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There I Was....or Oh #### redux

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posted on May, 14 2019 @ 10:24 PM
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Awesome thread!!!!!

My favorite story is the old initiation to helicopter transport:

Sometimes we get ride alongs or we take a doc etc. So the typical welcome on the outbound leg is to tap the rudders back and forth like 1/4 of a degree. New people are way to excited and keyed up to notice and they seldom get more than 20 minutes before they start puking and cannot stop. Cruel maybe but oh so amusing




posted on May, 14 2019 @ 10:53 PM
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a reply to: FredT

Here's the one that started it all.

www.abovetopsecret.com...



posted on May, 15 2019 @ 07:27 AM
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a reply to: Zaphod58
Almost 10 years down a very deep dumpster. Totally forgot about this thread, nice to see it return.



posted on May, 15 2019 @ 07:44 AM
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a reply to: thebozeian

I honestly thought my browser had gone insane when I saw it.



posted on May, 15 2019 @ 08:53 AM
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a reply to: Zaphod58

I'd missed that thread and couldn't figure out why until I looked at the dates. I was too busy studying my ass off for my finals for Mechanical Engineering.

I've got one that might belong here.

1986 I was in a helicopter squadron on a carrier in the Med. I had a 12 hour Assistant Squadron Duty Officer watch and then worked a 12 hour shift in Maintenance. I had just crashed out when I was called to go on a flight to Sigonella, Sicily. It was 4 hours each way plus 3 on the ground. I slept some on the way in. When we landed I did a turnaround inspection, refueled the aircraft, did a safety briefing for our passenger, some guy from the State Department and helped launch the aircraft. Part of the safety training is that you don't leave a non-crewman alone in the back of the aircraft, so I strapped in to the troop seat beside him. I was trying to catch some more sleep on the way back, but this guy was a bit nervous about flying and wanted to talk. I was getting kind of cranky about that time and told him that I had been up for quite a while and wanted to sleep. He left me alone for a bit and I had just got to sleep when he shakes my shoulder. I ask "What?" and he says "There's something leaking over there!" I look and there's an oil leak that is dripping about a drop per minute. I ask him to do me a favor, watch the leak and let me know if it stops. He asks "Why?" I tell him if it stops, it's out of oil and I have to tell the pilot that we are going to crash. He sits there the whole flight, watching the leak. I go back to sleep. When we land I grab a bag of rags, wipe up about 6 ounces of oil off of the deck and leave the aircraft. Our gearbox holds 12 gallons and can fly fine on 4 gallons. I had topped off the oil during the turnaround inspection.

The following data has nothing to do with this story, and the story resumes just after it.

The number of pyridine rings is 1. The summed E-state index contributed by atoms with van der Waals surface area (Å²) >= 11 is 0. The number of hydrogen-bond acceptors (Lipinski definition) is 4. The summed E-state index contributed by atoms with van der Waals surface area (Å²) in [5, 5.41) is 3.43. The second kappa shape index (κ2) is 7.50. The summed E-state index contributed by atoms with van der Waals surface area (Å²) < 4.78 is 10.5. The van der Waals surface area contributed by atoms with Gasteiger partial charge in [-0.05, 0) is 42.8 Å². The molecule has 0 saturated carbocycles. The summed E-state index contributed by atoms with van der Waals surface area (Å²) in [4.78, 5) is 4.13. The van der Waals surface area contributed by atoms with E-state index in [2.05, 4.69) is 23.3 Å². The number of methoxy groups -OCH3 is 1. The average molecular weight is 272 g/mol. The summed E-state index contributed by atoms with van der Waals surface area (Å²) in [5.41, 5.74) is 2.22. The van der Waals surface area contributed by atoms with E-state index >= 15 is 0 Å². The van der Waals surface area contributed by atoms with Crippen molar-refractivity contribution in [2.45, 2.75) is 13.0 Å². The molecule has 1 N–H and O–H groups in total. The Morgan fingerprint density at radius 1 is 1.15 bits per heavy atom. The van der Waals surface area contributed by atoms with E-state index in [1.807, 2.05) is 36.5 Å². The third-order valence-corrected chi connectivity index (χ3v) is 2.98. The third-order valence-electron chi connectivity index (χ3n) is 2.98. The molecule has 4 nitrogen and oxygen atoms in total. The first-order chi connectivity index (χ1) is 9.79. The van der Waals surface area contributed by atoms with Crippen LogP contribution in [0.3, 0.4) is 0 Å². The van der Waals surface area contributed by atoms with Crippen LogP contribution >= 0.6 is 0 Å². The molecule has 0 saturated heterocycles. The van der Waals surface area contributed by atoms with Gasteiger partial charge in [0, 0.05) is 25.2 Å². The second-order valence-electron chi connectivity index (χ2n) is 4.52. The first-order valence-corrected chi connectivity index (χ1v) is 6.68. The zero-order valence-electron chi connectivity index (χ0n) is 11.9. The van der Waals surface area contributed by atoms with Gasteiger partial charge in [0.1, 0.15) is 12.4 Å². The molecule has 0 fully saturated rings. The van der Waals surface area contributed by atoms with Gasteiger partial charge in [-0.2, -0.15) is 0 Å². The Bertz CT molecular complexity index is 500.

posted on May, 15 2019 @ 09:45 AM
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a reply to: JIMC5499

My father was on his last TDY before retirement. They had gone to China, and then were heading to Australia. As they got closer to Australia, the radio operator kept coming back muttering, "We aren't gonna make it. We're running out of fuel." The winds weren't as good as forecast, so they were lower than their fuel curve predicted. Nowhere near dangerously low, just behind the curve.

The AC was a good friend of ours, and a hell of a pilot, so my father wasn't worried in the least. Finally, after the fourth or fifth time the RO came back muttering, my father looked at him and said, "When the guy up front starts to sweat, then you worry. Until then, sit down, shut up, and run your radios."

Guy didn't say another word about it.



posted on May, 15 2019 @ 11:09 AM
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a reply to: Zaphod58